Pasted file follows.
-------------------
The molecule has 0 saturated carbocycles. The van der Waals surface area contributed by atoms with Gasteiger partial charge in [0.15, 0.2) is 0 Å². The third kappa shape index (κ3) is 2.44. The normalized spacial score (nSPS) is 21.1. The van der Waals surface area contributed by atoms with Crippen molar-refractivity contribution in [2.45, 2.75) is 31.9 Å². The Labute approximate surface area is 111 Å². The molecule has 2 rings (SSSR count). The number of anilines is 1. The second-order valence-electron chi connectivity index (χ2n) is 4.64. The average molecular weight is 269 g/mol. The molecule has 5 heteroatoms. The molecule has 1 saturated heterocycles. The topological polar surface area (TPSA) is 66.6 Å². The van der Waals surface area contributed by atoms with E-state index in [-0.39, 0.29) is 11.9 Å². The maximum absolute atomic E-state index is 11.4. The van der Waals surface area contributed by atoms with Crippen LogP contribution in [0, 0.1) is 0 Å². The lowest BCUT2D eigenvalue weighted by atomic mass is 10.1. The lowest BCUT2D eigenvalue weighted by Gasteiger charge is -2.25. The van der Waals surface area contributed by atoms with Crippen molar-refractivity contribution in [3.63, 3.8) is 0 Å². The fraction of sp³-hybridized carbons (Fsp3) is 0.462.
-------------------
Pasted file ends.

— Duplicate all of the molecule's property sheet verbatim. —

The molecule has 0 saturated carbocycles. The van der Waals surface area contributed by atoms with Gasteiger partial charge in [0.15, 0.2) is 0 Å². The third kappa shape index (κ3) is 2.44. The normalized spacial score (nSPS) is 21.1. The van der Waals surface area contributed by atoms with Crippen molar-refractivity contribution in [2.45, 2.75) is 31.9 Å². The Labute approximate surface area is 111 Å². The molecule has 2 rings (SSSR count). The number of anilines is 1. The second-order valence-electron chi connectivity index (χ2n) is 4.64. The average molecular weight is 269 g/mol. The molecule has 5 heteroatoms. The molecule has 1 saturated heterocycles. The topological polar surface area (TPSA) is 66.6 Å². The van der Waals surface area contributed by atoms with E-state index in [-0.39, 0.29) is 11.9 Å². The maximum absolute atomic E-state index is 11.4. The van der Waals surface area contributed by atoms with Crippen LogP contribution in [0, 0.1) is 0 Å². The lowest BCUT2D eigenvalue weighted by atomic mass is 10.1. The lowest BCUT2D eigenvalue weighted by Gasteiger charge is -2.25. The van der Waals surface area contributed by atoms with Crippen molar-refractivity contribution in [3.63, 3.8) is 0 Å². The fraction of sp³-hybridized carbons (Fsp3) is 0.462.